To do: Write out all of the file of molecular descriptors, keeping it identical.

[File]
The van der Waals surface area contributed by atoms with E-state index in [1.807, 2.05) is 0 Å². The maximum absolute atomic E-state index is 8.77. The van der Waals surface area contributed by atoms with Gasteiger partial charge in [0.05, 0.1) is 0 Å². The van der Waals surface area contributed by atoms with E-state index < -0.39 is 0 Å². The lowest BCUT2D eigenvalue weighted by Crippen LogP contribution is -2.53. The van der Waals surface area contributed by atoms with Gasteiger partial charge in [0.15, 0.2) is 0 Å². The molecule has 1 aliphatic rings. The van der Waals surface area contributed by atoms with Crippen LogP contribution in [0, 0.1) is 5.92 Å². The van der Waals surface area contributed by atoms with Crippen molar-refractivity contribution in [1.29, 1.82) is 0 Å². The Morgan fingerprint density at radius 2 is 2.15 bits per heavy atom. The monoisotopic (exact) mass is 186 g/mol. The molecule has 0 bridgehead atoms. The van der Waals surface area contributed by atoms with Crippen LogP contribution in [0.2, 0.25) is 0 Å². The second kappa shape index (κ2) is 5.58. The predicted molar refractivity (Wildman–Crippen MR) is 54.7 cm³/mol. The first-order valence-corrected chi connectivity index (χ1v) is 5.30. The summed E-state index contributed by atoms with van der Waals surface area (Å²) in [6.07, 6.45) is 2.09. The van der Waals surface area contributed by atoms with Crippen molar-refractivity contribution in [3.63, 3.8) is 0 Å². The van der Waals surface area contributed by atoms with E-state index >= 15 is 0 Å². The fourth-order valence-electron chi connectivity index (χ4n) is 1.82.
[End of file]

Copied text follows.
The van der Waals surface area contributed by atoms with E-state index in [1.807, 2.05) is 0 Å². The maximum absolute atomic E-state index is 8.77. The van der Waals surface area contributed by atoms with Gasteiger partial charge in [0.05, 0.1) is 0 Å². The van der Waals surface area contributed by atoms with E-state index < -0.39 is 0 Å². The lowest BCUT2D eigenvalue weighted by Crippen LogP contribution is -2.53. The van der Waals surface area contributed by atoms with Gasteiger partial charge in [0.15, 0.2) is 0 Å². The molecule has 1 aliphatic rings. The van der Waals surface area contributed by atoms with Crippen LogP contribution in [0, 0.1) is 5.92 Å². The van der Waals surface area contributed by atoms with Crippen molar-refractivity contribution in [1.29, 1.82) is 0 Å². The Morgan fingerprint density at radius 2 is 2.15 bits per heavy atom. The monoisotopic (exact) mass is 186 g/mol. The molecule has 0 bridgehead atoms. The van der Waals surface area contributed by atoms with Crippen LogP contribution in [0.2, 0.25) is 0 Å². The second kappa shape index (κ2) is 5.58. The predicted molar refractivity (Wildman–Crippen MR) is 54.7 cm³/mol. The first-order valence-corrected chi connectivity index (χ1v) is 5.30. The summed E-state index contributed by atoms with van der Waals surface area (Å²) in [6.07, 6.45) is 2.09. The van der Waals surface area contributed by atoms with Crippen molar-refractivity contribution in [3.63, 3.8) is 0 Å². The van der Waals surface area contributed by atoms with E-state index >= 15 is 0 Å². The fourth-order valence-electron chi connectivity index (χ4n) is 1.82.